The second presentation focused on the difference between transgender, intersex and non-binary, and was given by Chanel Haley, the transgender inclusion organizer for Georgia Equality. The last half of her presentation highlighted the struggles their respective communities undergo, such as harassment, assault, domestic abuse, depression, and various forms of legal and social discrimination.
The panel itself featured five panelists intended to represent the LGBTQ spectrum: Luthman (a straight woman), Trace Long (a transgender male student), Wilder (a gay male student), Xander Rorabaugh (a genderqueer/nonbinary social worker) and Haley (a transgender woman).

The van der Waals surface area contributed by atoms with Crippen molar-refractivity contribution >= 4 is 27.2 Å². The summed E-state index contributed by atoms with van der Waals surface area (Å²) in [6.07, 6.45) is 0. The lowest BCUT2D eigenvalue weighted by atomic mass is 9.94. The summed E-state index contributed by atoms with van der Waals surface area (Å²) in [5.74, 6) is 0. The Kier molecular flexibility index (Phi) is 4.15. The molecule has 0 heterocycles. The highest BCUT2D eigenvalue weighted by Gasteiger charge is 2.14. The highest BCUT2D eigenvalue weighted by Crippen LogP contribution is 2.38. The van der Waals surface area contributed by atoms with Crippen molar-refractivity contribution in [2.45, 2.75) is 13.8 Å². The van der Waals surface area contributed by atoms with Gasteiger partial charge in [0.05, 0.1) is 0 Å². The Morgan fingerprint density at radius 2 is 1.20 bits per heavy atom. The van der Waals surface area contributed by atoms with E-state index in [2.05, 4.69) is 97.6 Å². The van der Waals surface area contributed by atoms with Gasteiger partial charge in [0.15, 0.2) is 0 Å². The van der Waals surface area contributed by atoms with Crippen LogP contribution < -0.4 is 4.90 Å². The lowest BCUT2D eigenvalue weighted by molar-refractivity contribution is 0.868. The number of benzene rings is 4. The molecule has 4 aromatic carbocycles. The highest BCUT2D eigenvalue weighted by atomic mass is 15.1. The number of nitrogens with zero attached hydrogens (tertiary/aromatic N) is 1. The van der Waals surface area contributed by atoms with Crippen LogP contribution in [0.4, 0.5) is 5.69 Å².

The full discussion can be found here.
When was your moment of knowing? How was it for you as an individual?
Haley: “For me, the journey started as a child. Knowing that I felt different, that I was very different from the students and kids around my age. I actually transitioned 20 years ago around high school. That is when I learned what transgender was.”
Rorabaugh: For me, my identity as a genderqueer person has evolved a lot. When I was a little kid, I identified with girls. I didn’t start having any dysphoria until puberty … I don’t think I heard the word transgender until I was in college. When I first came out as trans, I came out as genderqueer, and then I figured out I wanted to go on testosterone, so I must be a trans guy. And I lived that life for about a year, but I didn’t fully identify as a guy completely either, so I stopped calling myself a transguy and switched back to gender queer.